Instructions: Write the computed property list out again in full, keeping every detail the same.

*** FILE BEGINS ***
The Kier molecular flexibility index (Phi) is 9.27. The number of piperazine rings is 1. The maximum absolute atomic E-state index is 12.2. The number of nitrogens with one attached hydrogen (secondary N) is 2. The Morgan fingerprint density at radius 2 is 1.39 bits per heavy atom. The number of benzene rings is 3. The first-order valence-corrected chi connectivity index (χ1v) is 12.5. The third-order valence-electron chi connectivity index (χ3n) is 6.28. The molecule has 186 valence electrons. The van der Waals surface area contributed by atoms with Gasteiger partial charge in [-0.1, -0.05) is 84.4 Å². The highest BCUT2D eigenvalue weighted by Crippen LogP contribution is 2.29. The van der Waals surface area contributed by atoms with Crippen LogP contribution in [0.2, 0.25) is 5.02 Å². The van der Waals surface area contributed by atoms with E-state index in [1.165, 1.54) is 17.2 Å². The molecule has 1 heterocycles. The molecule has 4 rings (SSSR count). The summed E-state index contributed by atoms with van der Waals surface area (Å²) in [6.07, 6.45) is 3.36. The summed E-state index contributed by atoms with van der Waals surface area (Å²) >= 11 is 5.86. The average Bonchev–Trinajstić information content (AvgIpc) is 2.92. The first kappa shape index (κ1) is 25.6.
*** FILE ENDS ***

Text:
The Kier molecular flexibility index (Phi) is 9.27. The number of piperazine rings is 1. The maximum absolute atomic E-state index is 12.2. The number of nitrogens with one attached hydrogen (secondary N) is 2. The Morgan fingerprint density at radius 2 is 1.39 bits per heavy atom. The number of benzene rings is 3. The first-order valence-corrected chi connectivity index (χ1v) is 12.5. The third-order valence-electron chi connectivity index (χ3n) is 6.28. The molecule has 186 valence electrons. The van der Waals surface area contributed by atoms with Gasteiger partial charge in [-0.1, -0.05) is 84.4 Å². The highest BCUT2D eigenvalue weighted by Crippen LogP contribution is 2.29. The van der Waals surface area contributed by atoms with Crippen LogP contribution in [0.2, 0.25) is 5.02 Å². The van der Waals surface area contributed by atoms with E-state index in [1.165, 1.54) is 17.2 Å². The molecule has 1 heterocycles. The molecule has 4 rings (SSSR count). The summed E-state index contributed by atoms with van der Waals surface area (Å²) in [6.07, 6.45) is 3.36. The summed E-state index contributed by atoms with van der Waals surface area (Å²) >= 11 is 5.86. The average Bonchev–Trinajstić information content (AvgIpc) is 2.92. The first kappa shape index (κ1) is 25.6.